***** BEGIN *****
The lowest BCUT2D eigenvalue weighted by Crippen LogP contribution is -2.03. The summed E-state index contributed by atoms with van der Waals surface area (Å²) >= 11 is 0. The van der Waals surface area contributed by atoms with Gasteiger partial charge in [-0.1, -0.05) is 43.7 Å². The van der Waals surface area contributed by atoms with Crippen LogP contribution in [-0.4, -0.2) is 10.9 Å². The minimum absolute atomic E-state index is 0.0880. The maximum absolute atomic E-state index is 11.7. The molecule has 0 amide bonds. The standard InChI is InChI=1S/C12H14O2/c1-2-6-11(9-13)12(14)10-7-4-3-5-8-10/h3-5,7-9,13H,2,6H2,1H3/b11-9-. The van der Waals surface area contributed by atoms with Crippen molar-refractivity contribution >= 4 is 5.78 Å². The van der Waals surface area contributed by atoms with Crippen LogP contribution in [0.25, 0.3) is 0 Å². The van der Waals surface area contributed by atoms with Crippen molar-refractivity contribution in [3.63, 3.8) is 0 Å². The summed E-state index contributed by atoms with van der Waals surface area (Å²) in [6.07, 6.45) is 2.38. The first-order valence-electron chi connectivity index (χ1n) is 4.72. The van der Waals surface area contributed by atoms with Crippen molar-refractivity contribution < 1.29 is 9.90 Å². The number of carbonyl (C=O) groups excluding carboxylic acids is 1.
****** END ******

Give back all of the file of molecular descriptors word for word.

The lowest BCUT2D eigenvalue weighted by Crippen LogP contribution is -2.03. The summed E-state index contributed by atoms with van der Waals surface area (Å²) >= 11 is 0. The van der Waals surface area contributed by atoms with Gasteiger partial charge in [-0.1, -0.05) is 43.7 Å². The van der Waals surface area contributed by atoms with Crippen LogP contribution in [-0.4, -0.2) is 10.9 Å². The minimum absolute atomic E-state index is 0.0880. The maximum absolute atomic E-state index is 11.7. The molecule has 0 amide bonds. The standard InChI is InChI=1S/C12H14O2/c1-2-6-11(9-13)12(14)10-7-4-3-5-8-10/h3-5,7-9,13H,2,6H2,1H3/b11-9-. The van der Waals surface area contributed by atoms with Crippen molar-refractivity contribution >= 4 is 5.78 Å². The van der Waals surface area contributed by atoms with Crippen LogP contribution in [0.25, 0.3) is 0 Å². The van der Waals surface area contributed by atoms with Crippen molar-refractivity contribution in [3.63, 3.8) is 0 Å². The summed E-state index contributed by atoms with van der Waals surface area (Å²) in [6.07, 6.45) is 2.38. The first-order valence-electron chi connectivity index (χ1n) is 4.72. The van der Waals surface area contributed by atoms with Crippen molar-refractivity contribution < 1.29 is 9.90 Å². The number of carbonyl (C=O) groups excluding carboxylic acids is 1.